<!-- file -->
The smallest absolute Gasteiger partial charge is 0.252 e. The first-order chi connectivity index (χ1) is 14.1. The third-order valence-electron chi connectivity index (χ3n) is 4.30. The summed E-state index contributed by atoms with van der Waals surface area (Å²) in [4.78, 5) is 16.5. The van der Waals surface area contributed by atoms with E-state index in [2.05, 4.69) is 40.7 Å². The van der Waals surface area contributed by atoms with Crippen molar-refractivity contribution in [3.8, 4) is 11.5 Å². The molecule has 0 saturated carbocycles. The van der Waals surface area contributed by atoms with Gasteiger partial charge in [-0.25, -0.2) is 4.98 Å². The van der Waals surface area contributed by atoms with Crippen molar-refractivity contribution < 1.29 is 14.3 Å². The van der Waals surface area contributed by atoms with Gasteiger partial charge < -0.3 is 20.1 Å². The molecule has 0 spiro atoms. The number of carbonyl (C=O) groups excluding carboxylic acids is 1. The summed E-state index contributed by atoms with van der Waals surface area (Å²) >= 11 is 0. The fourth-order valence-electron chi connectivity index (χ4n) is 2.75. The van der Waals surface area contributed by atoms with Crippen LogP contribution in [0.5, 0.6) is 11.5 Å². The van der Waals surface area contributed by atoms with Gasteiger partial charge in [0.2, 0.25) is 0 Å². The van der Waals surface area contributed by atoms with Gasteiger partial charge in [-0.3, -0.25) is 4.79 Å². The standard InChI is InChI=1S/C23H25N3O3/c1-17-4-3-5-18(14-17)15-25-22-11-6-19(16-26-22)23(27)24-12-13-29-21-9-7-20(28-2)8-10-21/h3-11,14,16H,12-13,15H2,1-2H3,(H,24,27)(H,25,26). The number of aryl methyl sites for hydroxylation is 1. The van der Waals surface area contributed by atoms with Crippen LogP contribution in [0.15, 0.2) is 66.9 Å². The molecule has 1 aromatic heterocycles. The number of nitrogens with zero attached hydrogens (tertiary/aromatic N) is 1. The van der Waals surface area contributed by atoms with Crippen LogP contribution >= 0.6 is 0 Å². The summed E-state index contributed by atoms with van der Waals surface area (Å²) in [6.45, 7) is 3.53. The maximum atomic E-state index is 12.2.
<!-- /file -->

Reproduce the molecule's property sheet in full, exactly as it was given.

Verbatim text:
The smallest absolute Gasteiger partial charge is 0.252 e. The first-order chi connectivity index (χ1) is 14.1. The third-order valence-electron chi connectivity index (χ3n) is 4.30. The summed E-state index contributed by atoms with van der Waals surface area (Å²) in [4.78, 5) is 16.5. The van der Waals surface area contributed by atoms with E-state index in [2.05, 4.69) is 40.7 Å². The van der Waals surface area contributed by atoms with Crippen molar-refractivity contribution in [3.8, 4) is 11.5 Å². The molecule has 0 saturated carbocycles. The van der Waals surface area contributed by atoms with Gasteiger partial charge in [-0.25, -0.2) is 4.98 Å². The van der Waals surface area contributed by atoms with Crippen molar-refractivity contribution < 1.29 is 14.3 Å². The van der Waals surface area contributed by atoms with Gasteiger partial charge < -0.3 is 20.1 Å². The molecule has 0 spiro atoms. The number of carbonyl (C=O) groups excluding carboxylic acids is 1. The summed E-state index contributed by atoms with van der Waals surface area (Å²) >= 11 is 0. The fourth-order valence-electron chi connectivity index (χ4n) is 2.75. The van der Waals surface area contributed by atoms with Crippen LogP contribution in [0.5, 0.6) is 11.5 Å². The van der Waals surface area contributed by atoms with Gasteiger partial charge in [0.2, 0.25) is 0 Å². The van der Waals surface area contributed by atoms with Gasteiger partial charge in [-0.3, -0.25) is 4.79 Å². The standard InChI is InChI=1S/C23H25N3O3/c1-17-4-3-5-18(14-17)15-25-22-11-6-19(16-26-22)23(27)24-12-13-29-21-9-7-20(28-2)8-10-21/h3-11,14,16H,12-13,15H2,1-2H3,(H,24,27)(H,25,26). The number of aryl methyl sites for hydroxylation is 1. The van der Waals surface area contributed by atoms with Crippen LogP contribution in [0.15, 0.2) is 66.9 Å². The molecule has 1 aromatic heterocycles. The number of nitrogens with zero attached hydrogens (tertiary/aromatic N) is 1. The van der Waals surface area contributed by atoms with Crippen LogP contribution >= 0.6 is 0 Å². The summed E-state index contributed by atoms with van der Waals surface area (Å²) in [6.45, 7) is 3.53. The maximum atomic E-state index is 12.2.